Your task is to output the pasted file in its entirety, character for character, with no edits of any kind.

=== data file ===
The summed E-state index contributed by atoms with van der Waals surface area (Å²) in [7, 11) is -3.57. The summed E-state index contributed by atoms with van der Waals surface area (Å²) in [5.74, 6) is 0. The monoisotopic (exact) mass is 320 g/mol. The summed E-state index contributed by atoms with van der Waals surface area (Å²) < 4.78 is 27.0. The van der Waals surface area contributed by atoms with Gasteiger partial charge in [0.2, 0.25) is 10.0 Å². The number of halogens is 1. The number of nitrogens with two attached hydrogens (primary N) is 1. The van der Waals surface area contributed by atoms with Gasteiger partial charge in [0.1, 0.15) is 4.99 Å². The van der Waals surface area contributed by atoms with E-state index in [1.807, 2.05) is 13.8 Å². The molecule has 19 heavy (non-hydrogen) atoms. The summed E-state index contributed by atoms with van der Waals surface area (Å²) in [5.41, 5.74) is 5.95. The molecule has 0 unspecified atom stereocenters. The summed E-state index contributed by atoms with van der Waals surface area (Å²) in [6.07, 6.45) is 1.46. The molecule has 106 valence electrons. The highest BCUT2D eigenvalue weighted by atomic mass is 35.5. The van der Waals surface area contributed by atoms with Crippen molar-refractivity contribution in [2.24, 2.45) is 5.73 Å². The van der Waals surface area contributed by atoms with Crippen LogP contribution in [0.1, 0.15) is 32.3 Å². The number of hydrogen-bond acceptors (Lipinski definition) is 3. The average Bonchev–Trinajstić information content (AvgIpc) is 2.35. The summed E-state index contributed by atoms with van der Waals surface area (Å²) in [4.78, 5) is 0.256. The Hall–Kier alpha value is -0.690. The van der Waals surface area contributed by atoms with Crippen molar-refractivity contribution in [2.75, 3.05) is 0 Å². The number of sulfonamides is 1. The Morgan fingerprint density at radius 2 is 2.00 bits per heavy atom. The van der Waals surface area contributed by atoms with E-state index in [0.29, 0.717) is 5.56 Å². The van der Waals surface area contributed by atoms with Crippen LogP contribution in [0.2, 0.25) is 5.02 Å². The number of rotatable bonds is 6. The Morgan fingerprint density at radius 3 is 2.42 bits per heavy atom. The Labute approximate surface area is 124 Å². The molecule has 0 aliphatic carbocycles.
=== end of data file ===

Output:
The summed E-state index contributed by atoms with van der Waals surface area (Å²) in [7, 11) is -3.57. The summed E-state index contributed by atoms with van der Waals surface area (Å²) in [5.74, 6) is 0. The monoisotopic (exact) mass is 320 g/mol. The summed E-state index contributed by atoms with van der Waals surface area (Å²) < 4.78 is 27.0. The van der Waals surface area contributed by atoms with Gasteiger partial charge in [0.2, 0.25) is 10.0 Å². The number of halogens is 1. The number of nitrogens with two attached hydrogens (primary N) is 1. The van der Waals surface area contributed by atoms with Gasteiger partial charge in [0.1, 0.15) is 4.99 Å². The van der Waals surface area contributed by atoms with E-state index in [1.807, 2.05) is 13.8 Å². The molecule has 19 heavy (non-hydrogen) atoms. The summed E-state index contributed by atoms with van der Waals surface area (Å²) in [5.41, 5.74) is 5.95. The molecule has 0 unspecified atom stereocenters. The summed E-state index contributed by atoms with van der Waals surface area (Å²) in [6.07, 6.45) is 1.46. The molecule has 106 valence electrons. The highest BCUT2D eigenvalue weighted by atomic mass is 35.5. The van der Waals surface area contributed by atoms with Crippen molar-refractivity contribution in [2.24, 2.45) is 5.73 Å². The van der Waals surface area contributed by atoms with Crippen LogP contribution in [0.1, 0.15) is 32.3 Å². The number of hydrogen-bond acceptors (Lipinski definition) is 3. The average Bonchev–Trinajstić information content (AvgIpc) is 2.35. The summed E-state index contributed by atoms with van der Waals surface area (Å²) in [4.78, 5) is 0.256. The Hall–Kier alpha value is -0.690. The van der Waals surface area contributed by atoms with Crippen molar-refractivity contribution in [2.75, 3.05) is 0 Å². The number of sulfonamides is 1. The Morgan fingerprint density at radius 2 is 2.00 bits per heavy atom. The van der Waals surface area contributed by atoms with E-state index in [0.29, 0.717) is 5.56 Å². The van der Waals surface area contributed by atoms with Crippen LogP contribution in [0.2, 0.25) is 5.02 Å². The number of rotatable bonds is 6. The Morgan fingerprint density at radius 3 is 2.42 bits per heavy atom. The Labute approximate surface area is 124 Å². The molecule has 0 aliphatic carbocycles.